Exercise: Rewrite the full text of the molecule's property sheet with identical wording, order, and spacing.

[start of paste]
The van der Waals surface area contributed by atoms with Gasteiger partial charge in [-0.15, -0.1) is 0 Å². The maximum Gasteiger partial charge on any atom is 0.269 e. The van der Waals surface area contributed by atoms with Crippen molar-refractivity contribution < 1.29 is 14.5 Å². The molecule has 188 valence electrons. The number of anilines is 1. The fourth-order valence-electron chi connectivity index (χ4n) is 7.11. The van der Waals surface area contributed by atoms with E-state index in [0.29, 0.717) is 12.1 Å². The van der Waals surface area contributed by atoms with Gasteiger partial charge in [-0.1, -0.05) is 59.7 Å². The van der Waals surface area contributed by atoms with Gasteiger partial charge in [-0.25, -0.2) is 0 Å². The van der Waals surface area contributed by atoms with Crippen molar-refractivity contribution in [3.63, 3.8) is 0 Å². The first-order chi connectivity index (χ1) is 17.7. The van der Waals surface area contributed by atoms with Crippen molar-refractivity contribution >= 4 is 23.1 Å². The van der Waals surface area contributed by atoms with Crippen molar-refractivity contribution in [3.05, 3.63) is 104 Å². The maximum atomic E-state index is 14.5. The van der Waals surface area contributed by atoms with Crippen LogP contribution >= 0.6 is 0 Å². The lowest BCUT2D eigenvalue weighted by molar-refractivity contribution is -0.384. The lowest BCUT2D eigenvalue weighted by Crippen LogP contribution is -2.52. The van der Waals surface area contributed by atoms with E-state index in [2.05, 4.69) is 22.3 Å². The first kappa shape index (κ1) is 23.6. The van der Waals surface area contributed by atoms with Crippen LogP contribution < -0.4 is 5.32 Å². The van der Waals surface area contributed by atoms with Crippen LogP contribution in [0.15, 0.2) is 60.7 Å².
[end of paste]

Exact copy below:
The van der Waals surface area contributed by atoms with Gasteiger partial charge in [-0.15, -0.1) is 0 Å². The maximum Gasteiger partial charge on any atom is 0.269 e. The van der Waals surface area contributed by atoms with Crippen molar-refractivity contribution < 1.29 is 14.5 Å². The molecule has 188 valence electrons. The number of anilines is 1. The fourth-order valence-electron chi connectivity index (χ4n) is 7.11. The van der Waals surface area contributed by atoms with E-state index in [0.29, 0.717) is 12.1 Å². The van der Waals surface area contributed by atoms with Gasteiger partial charge in [-0.1, -0.05) is 59.7 Å². The van der Waals surface area contributed by atoms with Gasteiger partial charge in [-0.25, -0.2) is 0 Å². The van der Waals surface area contributed by atoms with Crippen molar-refractivity contribution in [3.63, 3.8) is 0 Å². The first-order chi connectivity index (χ1) is 17.7. The van der Waals surface area contributed by atoms with Crippen molar-refractivity contribution >= 4 is 23.1 Å². The van der Waals surface area contributed by atoms with Crippen molar-refractivity contribution in [3.05, 3.63) is 104 Å². The maximum atomic E-state index is 14.5. The van der Waals surface area contributed by atoms with Crippen LogP contribution >= 0.6 is 0 Å². The lowest BCUT2D eigenvalue weighted by molar-refractivity contribution is -0.384. The lowest BCUT2D eigenvalue weighted by Crippen LogP contribution is -2.52. The van der Waals surface area contributed by atoms with E-state index in [2.05, 4.69) is 22.3 Å². The first kappa shape index (κ1) is 23.6. The van der Waals surface area contributed by atoms with Crippen LogP contribution < -0.4 is 5.32 Å². The van der Waals surface area contributed by atoms with Crippen LogP contribution in [0.15, 0.2) is 60.7 Å².